Judy Kay-Wolff


In the world of bridge, few people are distinguished by their first names alone.  Seymon Deutsch, of Laredo, Texas who passed away yesterday, was one of those individuals.   When you spoke of Zia or Edgar (or Omar for that matter) — you need say no more.  Seymon enjoyed that unique prominence as well.

To Bobby, Seymon was not just “another nice guy” to whom everyone took a fancy as evidenced by the dozens of internet comments and tributes already posted.  Bobby had attended the University of Texas in Austin for his first two college years but returned to his native San Antonio to earn his degree from Trinity University.  That is where they met for the first time and … it is easy to guess where … at the Student Union where Seymon was found playing bridge    While attending college at Trinity, many a dinner was shared with Bobby’s family at their home.  In fact, Bobby served as a groomsman at his wedding on January 3, 1959.   They remained close buddies for over half a century.  Seymon loved the game and the players loved him in return.  His claim to fame which is unprecedented is that he captured TWO World Championships for Zone 2:  The 1988 World Team Olympiad (pictured below) and the 1994 Rosenblum.

Seymon was the owner of an upscale women and men’s clothing store, spent much time in his lovely home away from home in Aspen and adored his beautiful wife, Linda, and their four children — but bridge was his true passion.   Seymon will be sorely missed by all those whose lives he touched.


If you look closely, you will find Captain Dan Morse, SEYMON, Jeff Meckstroth, Eric Rodwell, Bob Hamman, Jim Jacoby, Bobby Wolff and WBF President Denis Howard.  Incidentally, this is the only World Team Olympiad the United States ever won!


JSJune 14th, 2013 at 11:49 pm

What a timely picture to be showing. Did you know Seymon well?


Judy Kay-WolffJune 14th, 2013 at 11:58 pm

No, JS, I had never met Seymon until Bobby and I were married. We would have an occasional meal with him at the Nationals and whenever he came to Las Vegas, we would meet him for dinner with Bobby Hayes and his close friend, Proctor Hawkins. The last we dined together was a couple of years ago somewhere in the midwest — not sure where. It was probably when he won the Sidney H. Lazard, Jr. Sportsmanship Award. For the first time I got to meet his beautiful wife, Linda, who Bobby often raved about. I have never heard anyone say an unkind word about Seymon. Sorry I didn’t have the opportunity to get to know him better — but grateful for the few pleasant occasions we did share.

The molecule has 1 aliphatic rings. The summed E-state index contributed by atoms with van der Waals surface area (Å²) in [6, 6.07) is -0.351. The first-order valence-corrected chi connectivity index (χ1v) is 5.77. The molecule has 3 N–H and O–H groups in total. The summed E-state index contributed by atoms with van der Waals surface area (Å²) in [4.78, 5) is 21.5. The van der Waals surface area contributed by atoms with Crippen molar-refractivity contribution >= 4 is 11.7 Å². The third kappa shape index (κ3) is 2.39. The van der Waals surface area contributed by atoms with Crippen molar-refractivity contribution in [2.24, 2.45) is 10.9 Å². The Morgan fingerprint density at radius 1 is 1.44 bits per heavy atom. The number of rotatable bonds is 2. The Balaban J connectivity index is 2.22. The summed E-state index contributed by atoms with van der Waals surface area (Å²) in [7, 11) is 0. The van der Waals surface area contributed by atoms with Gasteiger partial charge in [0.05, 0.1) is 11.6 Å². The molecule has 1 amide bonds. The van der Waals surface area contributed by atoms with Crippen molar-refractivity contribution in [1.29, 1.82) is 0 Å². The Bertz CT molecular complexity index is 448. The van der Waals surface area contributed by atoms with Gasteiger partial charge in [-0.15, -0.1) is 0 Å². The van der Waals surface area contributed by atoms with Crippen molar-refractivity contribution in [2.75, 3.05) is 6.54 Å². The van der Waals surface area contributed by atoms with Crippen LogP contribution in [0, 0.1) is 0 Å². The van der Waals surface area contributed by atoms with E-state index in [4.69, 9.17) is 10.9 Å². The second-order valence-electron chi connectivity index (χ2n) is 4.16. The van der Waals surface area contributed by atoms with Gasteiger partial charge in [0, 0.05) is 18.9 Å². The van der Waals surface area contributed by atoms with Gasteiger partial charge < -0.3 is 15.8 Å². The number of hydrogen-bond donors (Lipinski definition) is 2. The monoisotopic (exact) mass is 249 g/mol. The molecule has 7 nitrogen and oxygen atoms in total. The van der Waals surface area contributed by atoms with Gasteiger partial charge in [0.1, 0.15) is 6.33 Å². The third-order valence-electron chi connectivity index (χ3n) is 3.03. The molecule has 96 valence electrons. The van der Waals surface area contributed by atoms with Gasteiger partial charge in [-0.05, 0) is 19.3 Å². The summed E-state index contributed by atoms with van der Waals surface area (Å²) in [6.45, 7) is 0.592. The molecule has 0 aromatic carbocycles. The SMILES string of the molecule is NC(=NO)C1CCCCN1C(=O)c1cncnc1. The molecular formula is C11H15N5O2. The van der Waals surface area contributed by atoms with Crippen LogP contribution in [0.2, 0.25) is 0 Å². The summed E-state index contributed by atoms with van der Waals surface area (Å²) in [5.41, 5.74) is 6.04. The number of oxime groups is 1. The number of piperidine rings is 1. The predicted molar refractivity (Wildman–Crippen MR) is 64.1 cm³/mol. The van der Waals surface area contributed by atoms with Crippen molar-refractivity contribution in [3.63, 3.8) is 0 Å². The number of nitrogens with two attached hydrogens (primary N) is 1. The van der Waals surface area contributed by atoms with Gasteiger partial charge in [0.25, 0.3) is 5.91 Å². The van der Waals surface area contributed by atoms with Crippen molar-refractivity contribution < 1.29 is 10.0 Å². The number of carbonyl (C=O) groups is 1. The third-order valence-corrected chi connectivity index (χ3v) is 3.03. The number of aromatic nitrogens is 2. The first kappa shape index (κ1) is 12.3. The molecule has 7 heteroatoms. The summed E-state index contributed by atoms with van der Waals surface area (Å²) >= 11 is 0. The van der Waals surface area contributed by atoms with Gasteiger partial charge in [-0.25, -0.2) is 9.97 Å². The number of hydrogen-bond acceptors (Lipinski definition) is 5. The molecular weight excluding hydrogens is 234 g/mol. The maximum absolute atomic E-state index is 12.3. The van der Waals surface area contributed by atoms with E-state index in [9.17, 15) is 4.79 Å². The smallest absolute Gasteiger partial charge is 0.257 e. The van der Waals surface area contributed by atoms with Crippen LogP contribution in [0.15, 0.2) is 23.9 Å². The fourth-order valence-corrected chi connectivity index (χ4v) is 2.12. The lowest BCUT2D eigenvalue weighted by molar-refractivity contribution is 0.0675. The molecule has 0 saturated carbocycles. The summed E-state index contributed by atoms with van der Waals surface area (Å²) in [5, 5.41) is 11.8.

TomJune 16th, 2013 at 6:54 pm

I enjoyed reading your beautiful tribute to Seymon whom I know was close with Bobby. Rumor had it that he was ailing but I had no idea his death was imminent.

I also saw something on another site where it mentioned that Seymon won the 1988 World Championship with Meckwell “and the Texans.” Curious what they meant.

Judy Kay-WolffJune 16th, 2013 at 7:19 pm

Hi Tom:

I was not aware of that reference but did check it out and can explain it.

For the record: The original foursome were Seymon playing with Bobby and Bob Hamman/Jim Jacoby (alluded to as “and the Texans” ) who in 1986 won The Grand Nationals. Meckstroth and Rodwell were subsequently added to round out their 1987 Trials Team where they were victorious and went on to capture the whole shebang in 1988. That solves the mystery of the unnamed Texans.

AlanJune 23rd, 2013 at 3:19 am

I read a lovely tribute to Seymon in Alder’s column a few days ago. I didn’t know him well although you could see him slowing down in the last year. Everyone seemed to adore him.

Judy Kay-WolffJune 23rd, 2013 at 3:27 am


Word travels fast in the bridge world. It was unbelievable how many people knew of his closeness with Bobby and made a concerted effort to extend their condolences to him — aware of their long friendship from college days.

I thought it interesting to learn that when he was active in his business (Joe Brand’s) in Laredo, the Police Chief and Mayor made it a ritual to have breakfast with him at the store. Seymon adored his business and the game, but he was first and foremost devoted to his family. A man for all seasons.